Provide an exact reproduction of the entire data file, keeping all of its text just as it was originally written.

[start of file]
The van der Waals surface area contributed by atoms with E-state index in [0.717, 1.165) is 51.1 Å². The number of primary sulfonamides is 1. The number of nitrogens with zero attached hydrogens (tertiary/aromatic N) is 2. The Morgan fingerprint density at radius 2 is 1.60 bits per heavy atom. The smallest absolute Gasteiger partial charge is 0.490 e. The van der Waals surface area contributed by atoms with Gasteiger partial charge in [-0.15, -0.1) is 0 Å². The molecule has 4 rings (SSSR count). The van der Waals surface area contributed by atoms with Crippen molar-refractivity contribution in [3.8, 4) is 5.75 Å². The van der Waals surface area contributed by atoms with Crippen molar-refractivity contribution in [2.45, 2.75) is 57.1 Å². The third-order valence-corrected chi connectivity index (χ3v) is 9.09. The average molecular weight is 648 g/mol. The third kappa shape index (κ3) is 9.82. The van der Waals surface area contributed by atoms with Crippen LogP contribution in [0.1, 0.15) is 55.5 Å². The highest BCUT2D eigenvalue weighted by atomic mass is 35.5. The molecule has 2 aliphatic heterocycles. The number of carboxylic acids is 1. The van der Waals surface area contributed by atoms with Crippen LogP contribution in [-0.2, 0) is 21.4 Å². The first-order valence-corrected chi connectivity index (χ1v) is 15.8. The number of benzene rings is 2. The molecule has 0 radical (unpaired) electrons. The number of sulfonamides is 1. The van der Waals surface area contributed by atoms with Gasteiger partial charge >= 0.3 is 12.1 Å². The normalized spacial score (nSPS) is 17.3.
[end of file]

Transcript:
The van der Waals surface area contributed by atoms with E-state index in [0.717, 1.165) is 51.1 Å². The number of primary sulfonamides is 1. The number of nitrogens with zero attached hydrogens (tertiary/aromatic N) is 2. The Morgan fingerprint density at radius 2 is 1.60 bits per heavy atom. The smallest absolute Gasteiger partial charge is 0.490 e. The van der Waals surface area contributed by atoms with Gasteiger partial charge in [-0.15, -0.1) is 0 Å². The molecule has 4 rings (SSSR count). The van der Waals surface area contributed by atoms with Crippen molar-refractivity contribution in [3.8, 4) is 5.75 Å². The van der Waals surface area contributed by atoms with Crippen molar-refractivity contribution in [2.45, 2.75) is 57.1 Å². The third-order valence-corrected chi connectivity index (χ3v) is 9.09. The average molecular weight is 648 g/mol. The third kappa shape index (κ3) is 9.82. The van der Waals surface area contributed by atoms with Crippen LogP contribution in [0.1, 0.15) is 55.5 Å². The highest BCUT2D eigenvalue weighted by atomic mass is 35.5. The molecule has 2 aliphatic heterocycles. The number of carboxylic acids is 1. The van der Waals surface area contributed by atoms with Crippen LogP contribution in [-0.2, 0) is 21.4 Å². The first-order valence-corrected chi connectivity index (χ1v) is 15.8. The number of benzene rings is 2. The molecule has 0 radical (unpaired) electrons. The number of sulfonamides is 1. The van der Waals surface area contributed by atoms with Gasteiger partial charge >= 0.3 is 12.1 Å². The normalized spacial score (nSPS) is 17.3.